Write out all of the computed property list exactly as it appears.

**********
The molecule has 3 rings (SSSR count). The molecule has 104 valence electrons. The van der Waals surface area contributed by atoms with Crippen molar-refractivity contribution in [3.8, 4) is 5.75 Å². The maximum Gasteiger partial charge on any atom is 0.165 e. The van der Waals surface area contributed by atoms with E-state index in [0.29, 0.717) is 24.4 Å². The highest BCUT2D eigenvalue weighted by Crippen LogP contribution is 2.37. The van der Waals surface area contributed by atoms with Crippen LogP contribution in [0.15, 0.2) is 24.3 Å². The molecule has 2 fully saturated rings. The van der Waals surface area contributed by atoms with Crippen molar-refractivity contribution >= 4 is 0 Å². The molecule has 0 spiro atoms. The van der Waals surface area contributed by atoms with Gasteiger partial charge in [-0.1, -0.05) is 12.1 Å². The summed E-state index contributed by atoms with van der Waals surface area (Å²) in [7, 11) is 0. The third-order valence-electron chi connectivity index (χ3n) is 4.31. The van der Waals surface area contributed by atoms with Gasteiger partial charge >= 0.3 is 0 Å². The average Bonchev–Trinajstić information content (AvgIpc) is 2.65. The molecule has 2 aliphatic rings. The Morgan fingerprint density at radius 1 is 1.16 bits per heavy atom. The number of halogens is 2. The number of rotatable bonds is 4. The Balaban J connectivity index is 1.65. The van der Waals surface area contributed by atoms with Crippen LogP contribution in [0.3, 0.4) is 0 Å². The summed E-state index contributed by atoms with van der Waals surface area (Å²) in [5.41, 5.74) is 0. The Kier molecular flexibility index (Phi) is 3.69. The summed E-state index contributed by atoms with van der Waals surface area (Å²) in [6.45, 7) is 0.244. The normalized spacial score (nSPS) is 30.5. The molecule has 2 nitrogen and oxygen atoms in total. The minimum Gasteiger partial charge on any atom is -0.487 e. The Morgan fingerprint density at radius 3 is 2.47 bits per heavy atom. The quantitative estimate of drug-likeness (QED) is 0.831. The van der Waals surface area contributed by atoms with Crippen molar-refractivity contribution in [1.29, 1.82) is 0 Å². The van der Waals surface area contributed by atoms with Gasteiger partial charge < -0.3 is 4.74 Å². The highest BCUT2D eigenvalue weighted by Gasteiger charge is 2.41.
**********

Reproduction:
The molecule has 3 rings (SSSR count). The molecule has 104 valence electrons. The van der Waals surface area contributed by atoms with Crippen molar-refractivity contribution in [3.8, 4) is 5.75 Å². The maximum Gasteiger partial charge on any atom is 0.165 e. The van der Waals surface area contributed by atoms with E-state index in [0.29, 0.717) is 24.4 Å². The highest BCUT2D eigenvalue weighted by Crippen LogP contribution is 2.37. The van der Waals surface area contributed by atoms with Crippen LogP contribution in [0.15, 0.2) is 24.3 Å². The molecule has 2 fully saturated rings. The van der Waals surface area contributed by atoms with Crippen molar-refractivity contribution >= 4 is 0 Å². The molecule has 0 spiro atoms. The van der Waals surface area contributed by atoms with Gasteiger partial charge in [-0.1, -0.05) is 12.1 Å². The summed E-state index contributed by atoms with van der Waals surface area (Å²) in [7, 11) is 0. The third-order valence-electron chi connectivity index (χ3n) is 4.31. The van der Waals surface area contributed by atoms with Gasteiger partial charge >= 0.3 is 0 Å². The average Bonchev–Trinajstić information content (AvgIpc) is 2.65. The molecule has 2 aliphatic rings. The Morgan fingerprint density at radius 1 is 1.16 bits per heavy atom. The number of halogens is 2. The number of rotatable bonds is 4. The Balaban J connectivity index is 1.65. The van der Waals surface area contributed by atoms with Crippen LogP contribution in [0.3, 0.4) is 0 Å². The summed E-state index contributed by atoms with van der Waals surface area (Å²) in [5.41, 5.74) is 0. The Kier molecular flexibility index (Phi) is 3.69. The summed E-state index contributed by atoms with van der Waals surface area (Å²) in [6.45, 7) is 0.244. The normalized spacial score (nSPS) is 30.5. The molecule has 2 nitrogen and oxygen atoms in total. The minimum Gasteiger partial charge on any atom is -0.487 e. The Morgan fingerprint density at radius 3 is 2.47 bits per heavy atom. The quantitative estimate of drug-likeness (QED) is 0.831. The van der Waals surface area contributed by atoms with Crippen molar-refractivity contribution in [1.29, 1.82) is 0 Å². The van der Waals surface area contributed by atoms with Gasteiger partial charge < -0.3 is 4.74 Å². The highest BCUT2D eigenvalue weighted by Gasteiger charge is 2.41.